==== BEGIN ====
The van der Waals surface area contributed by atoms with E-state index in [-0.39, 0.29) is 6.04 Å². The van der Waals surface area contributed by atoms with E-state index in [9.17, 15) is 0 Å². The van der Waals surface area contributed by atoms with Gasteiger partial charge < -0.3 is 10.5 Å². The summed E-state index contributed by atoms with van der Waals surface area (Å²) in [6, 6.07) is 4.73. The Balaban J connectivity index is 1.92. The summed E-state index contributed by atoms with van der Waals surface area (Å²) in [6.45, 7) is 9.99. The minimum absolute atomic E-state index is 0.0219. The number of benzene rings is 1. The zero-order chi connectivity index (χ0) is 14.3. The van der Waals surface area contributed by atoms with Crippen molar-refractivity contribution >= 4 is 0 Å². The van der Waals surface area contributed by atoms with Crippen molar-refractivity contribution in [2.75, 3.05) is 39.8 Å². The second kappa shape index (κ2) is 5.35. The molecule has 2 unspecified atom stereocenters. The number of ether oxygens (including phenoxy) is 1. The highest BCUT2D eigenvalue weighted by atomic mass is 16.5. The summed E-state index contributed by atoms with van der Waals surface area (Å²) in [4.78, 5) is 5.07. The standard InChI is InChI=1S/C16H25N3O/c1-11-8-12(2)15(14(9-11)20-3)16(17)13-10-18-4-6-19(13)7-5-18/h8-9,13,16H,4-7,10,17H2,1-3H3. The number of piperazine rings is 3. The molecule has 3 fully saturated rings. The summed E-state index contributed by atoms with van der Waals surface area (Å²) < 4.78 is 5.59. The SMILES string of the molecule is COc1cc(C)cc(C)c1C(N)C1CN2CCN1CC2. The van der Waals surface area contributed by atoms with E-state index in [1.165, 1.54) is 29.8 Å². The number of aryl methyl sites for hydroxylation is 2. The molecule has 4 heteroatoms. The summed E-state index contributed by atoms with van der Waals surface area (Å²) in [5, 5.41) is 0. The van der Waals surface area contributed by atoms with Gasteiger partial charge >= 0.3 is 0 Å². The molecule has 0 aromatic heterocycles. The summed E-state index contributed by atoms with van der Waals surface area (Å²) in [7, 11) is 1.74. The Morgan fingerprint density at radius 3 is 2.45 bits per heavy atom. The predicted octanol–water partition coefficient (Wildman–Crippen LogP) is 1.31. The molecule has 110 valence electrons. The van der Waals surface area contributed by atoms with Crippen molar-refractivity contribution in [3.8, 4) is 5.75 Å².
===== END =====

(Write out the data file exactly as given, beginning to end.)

The van der Waals surface area contributed by atoms with E-state index in [-0.39, 0.29) is 6.04 Å². The van der Waals surface area contributed by atoms with E-state index in [9.17, 15) is 0 Å². The van der Waals surface area contributed by atoms with Gasteiger partial charge < -0.3 is 10.5 Å². The summed E-state index contributed by atoms with van der Waals surface area (Å²) in [6, 6.07) is 4.73. The Balaban J connectivity index is 1.92. The summed E-state index contributed by atoms with van der Waals surface area (Å²) in [6.45, 7) is 9.99. The minimum absolute atomic E-state index is 0.0219. The number of benzene rings is 1. The zero-order chi connectivity index (χ0) is 14.3. The van der Waals surface area contributed by atoms with Crippen molar-refractivity contribution >= 4 is 0 Å². The van der Waals surface area contributed by atoms with Crippen molar-refractivity contribution in [2.75, 3.05) is 39.8 Å². The second kappa shape index (κ2) is 5.35. The molecule has 2 unspecified atom stereocenters. The number of ether oxygens (including phenoxy) is 1. The highest BCUT2D eigenvalue weighted by atomic mass is 16.5. The summed E-state index contributed by atoms with van der Waals surface area (Å²) in [4.78, 5) is 5.07. The standard InChI is InChI=1S/C16H25N3O/c1-11-8-12(2)15(14(9-11)20-3)16(17)13-10-18-4-6-19(13)7-5-18/h8-9,13,16H,4-7,10,17H2,1-3H3. The number of piperazine rings is 3. The molecule has 3 fully saturated rings. The summed E-state index contributed by atoms with van der Waals surface area (Å²) < 4.78 is 5.59. The SMILES string of the molecule is COc1cc(C)cc(C)c1C(N)C1CN2CCN1CC2. The van der Waals surface area contributed by atoms with E-state index in [1.165, 1.54) is 29.8 Å². The number of aryl methyl sites for hydroxylation is 2. The molecule has 4 heteroatoms. The summed E-state index contributed by atoms with van der Waals surface area (Å²) in [5, 5.41) is 0. The van der Waals surface area contributed by atoms with Gasteiger partial charge >= 0.3 is 0 Å². The molecule has 0 aromatic heterocycles. The summed E-state index contributed by atoms with van der Waals surface area (Å²) in [7, 11) is 1.74. The Morgan fingerprint density at radius 3 is 2.45 bits per heavy atom. The predicted octanol–water partition coefficient (Wildman–Crippen LogP) is 1.31. The molecule has 110 valence electrons. The van der Waals surface area contributed by atoms with Crippen molar-refractivity contribution in [3.8, 4) is 5.75 Å².